The experience, with a growing customer and sales base is ideal for a new designer. And a stable yet unique brand matrix is perfect for Fresh Collective. It’s a model that works for the retailer, their collection, and supplier base – an ideal retailing scenario. 


iStock_000004668290_Small.jpg

This event with Fresh Collective was the official launch of the Art of Fashion's Ultimate Holiday Dress competition - applications closing August 1. 

Breaking down Target's Canadian launch

Target’s expansion into Canada in 2013 was met with high expectations, and a level of excitement, all of which was decidedly missing when Walmart made a similar move in 1994 with the purchase of 122 Woolco stores.

The fiscal year generated $1.3 billion for Target, and the team operated with a gross margin rate of 14.9 percent. Although this was below the company’s expectations, considering the volume of openings – 124 in less than a year, these results would be considered a win by many retailers (although operating losses for the next two years are a tough metric to swallow). 

TARGET 2013 sales vs store count results - RETAIL ASSEMBLY news.jpg

The quarter-by-quarter sales are increasing at a faster rate than the number of stores. However, the concern is the low margin rates in the second half of the year as the retailer began to clear excess inventory. 

 

TARGET 2013 gross margin results - RETAIL ASSEMBLY news.jpg

Strangely though, this isn’t what the customer is seeing. Empty shelves have been the widely reported inventory story in the country’s media. At a dinner party this past weekend in rural Ontario, the consensus around the table was that the company was “selling out” of merchandise too quickly because the company wasn’t buying enough. 

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    Image by Doug Stevens via  The Wall Street Journal Blog

Image by Doug Stevens via The Wall Street Journal Blog

Much of the retailer’s launch shows consumer perception at odds with what the business is telling the merchant and buying team. Initially, Target had indicated that the higher-than-expected demand attributed to the lack of inventory. However, almost a year into business it indicates a larger distribution and allocation issue with the retailer.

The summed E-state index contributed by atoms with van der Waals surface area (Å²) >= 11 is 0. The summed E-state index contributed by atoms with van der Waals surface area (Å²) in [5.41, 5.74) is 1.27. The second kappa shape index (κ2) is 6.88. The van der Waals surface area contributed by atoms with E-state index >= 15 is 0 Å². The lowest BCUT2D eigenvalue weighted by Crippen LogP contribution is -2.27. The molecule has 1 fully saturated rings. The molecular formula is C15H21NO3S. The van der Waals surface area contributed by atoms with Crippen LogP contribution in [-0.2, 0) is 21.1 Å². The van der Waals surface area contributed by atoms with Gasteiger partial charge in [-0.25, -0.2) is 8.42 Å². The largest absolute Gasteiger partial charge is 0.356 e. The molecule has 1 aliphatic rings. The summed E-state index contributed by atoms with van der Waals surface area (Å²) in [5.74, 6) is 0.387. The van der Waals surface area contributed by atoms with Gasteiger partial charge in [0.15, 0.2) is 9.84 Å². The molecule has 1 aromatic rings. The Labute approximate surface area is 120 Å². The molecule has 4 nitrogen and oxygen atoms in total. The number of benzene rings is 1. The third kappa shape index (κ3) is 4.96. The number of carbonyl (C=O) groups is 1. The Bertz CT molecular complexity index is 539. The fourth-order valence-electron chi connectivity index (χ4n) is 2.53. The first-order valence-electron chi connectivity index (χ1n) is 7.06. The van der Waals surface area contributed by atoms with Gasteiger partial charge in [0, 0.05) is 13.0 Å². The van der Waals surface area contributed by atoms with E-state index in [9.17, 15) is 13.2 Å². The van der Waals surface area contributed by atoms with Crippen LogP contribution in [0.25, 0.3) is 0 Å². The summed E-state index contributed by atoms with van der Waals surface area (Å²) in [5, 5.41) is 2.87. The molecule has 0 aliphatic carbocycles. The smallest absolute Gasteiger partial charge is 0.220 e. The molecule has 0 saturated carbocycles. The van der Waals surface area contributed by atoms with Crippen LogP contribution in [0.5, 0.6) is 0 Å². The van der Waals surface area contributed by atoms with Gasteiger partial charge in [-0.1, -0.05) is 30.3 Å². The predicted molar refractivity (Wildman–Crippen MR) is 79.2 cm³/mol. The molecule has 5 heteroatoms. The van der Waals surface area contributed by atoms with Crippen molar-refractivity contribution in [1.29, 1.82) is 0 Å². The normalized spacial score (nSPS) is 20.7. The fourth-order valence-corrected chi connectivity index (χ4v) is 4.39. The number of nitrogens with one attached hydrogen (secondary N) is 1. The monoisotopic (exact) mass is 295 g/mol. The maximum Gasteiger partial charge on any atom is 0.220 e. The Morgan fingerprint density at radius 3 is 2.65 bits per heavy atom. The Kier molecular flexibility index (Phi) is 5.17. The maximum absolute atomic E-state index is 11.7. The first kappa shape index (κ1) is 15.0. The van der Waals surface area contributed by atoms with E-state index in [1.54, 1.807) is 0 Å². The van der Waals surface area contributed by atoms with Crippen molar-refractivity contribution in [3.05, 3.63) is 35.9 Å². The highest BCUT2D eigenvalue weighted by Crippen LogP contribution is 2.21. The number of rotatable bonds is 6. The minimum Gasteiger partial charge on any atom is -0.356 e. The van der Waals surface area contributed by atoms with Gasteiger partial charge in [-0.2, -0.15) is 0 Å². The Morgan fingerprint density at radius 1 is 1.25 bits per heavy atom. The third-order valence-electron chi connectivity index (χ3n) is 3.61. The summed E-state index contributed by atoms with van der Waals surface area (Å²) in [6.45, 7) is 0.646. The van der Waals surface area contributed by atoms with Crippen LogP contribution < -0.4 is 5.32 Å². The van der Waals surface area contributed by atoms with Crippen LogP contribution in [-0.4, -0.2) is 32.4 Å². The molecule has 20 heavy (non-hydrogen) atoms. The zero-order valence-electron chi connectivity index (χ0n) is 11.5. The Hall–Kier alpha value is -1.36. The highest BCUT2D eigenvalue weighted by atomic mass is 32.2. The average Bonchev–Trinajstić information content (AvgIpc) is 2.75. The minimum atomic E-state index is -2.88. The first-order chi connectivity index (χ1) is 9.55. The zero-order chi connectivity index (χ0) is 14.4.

Is it possible that Target’s sales plans would never have allowed the buyers to fill store shelves? Typically if a retailer is missing its sales plans, as Target is consistent in suggesting, it results in the opposite issue of too much inventory in-store.


Pricing perception is another issue that both the media and consumers have embraced. Higher pricing is something Canadians are particularly sensitive to as higher duties and shipping costs often put goods just south of the border 10 to 15 percent less expensive on average. Target has always understood this, and despite multiple pricing surveys indicating Target is on-par with their Canadian competition, consumers believe they are being over-charged for goods compared with US Target stores.


A feature unique to Canada’s retail landscape is the brand and product exclusivity the country’s major players have secured. Unlike most countries, Canada has only one or two national players in each market category. This lockout may have prevented Target from forming key relationships with suppliers immediately in the country.


The retailer managed to secure some excellent working relationships regardless, a grocery partner was announced almost immediately and the Starbuck’s partnership soon followed. Many apparel designer collaborations, which Target has become known for, were rolled out in Canada including Peter Pilotto and 3.1 Phillip Lim. 

Announcements with Root’s Beaver Canoe brand were a bit later, the exclusive home collection not to launch until September 2013, and Aliment du Quebec in the same period.

 

Despite Target’s initial challenges with inventory and distribution, some product assortment hurdles, and diminishing pricing concerns, it’s surprising the Canadian consumer hasn’t embraced the many social efforts of the company.

Image via https://www.facebook.com/TargetCanada

Image via https://www.facebook.com/TargetCanada

Their marketing is downright clever and suited perfectly to the market. It combines national pride, humo(u)r and friendliness which appeals to the broader population. In addition, Target has a full collection of stores which are all LEED certified – a remarkable feat considering they purchased their locations from HBC.

 

Target also distributes 5 percent of its profit through local community and social programs. School nutrition programs, Lac-Megantic Relief efforts, and Alberta flood relief have all benefited last year.

 

This reinforces the truly national focus the retailer has taken, embracing both major cities and small-town Canada. Their launch events featured storytellers in Halifax, the three tenors in Toronto, free Christmas tree farms in Sudbury, a hockey tournament in West Ferris, an art installation in Edmonton, and Carly Rae Jepsen in Mission BC.

 

Although Target has secured only 0.2 percent of Canada’s coveted grocery market to-date, we expect they will come out on top.  

 

RETAIL ASSEMBLY is a mission-driven organization, upgrading skills and enhancing great businesses. Our top offering to this day is The Retail Buying Course, with case studies, great foundations and business insight. And if you wanted a deep dive into inventory management and demand-planning, our Bundle is coveted across the industry.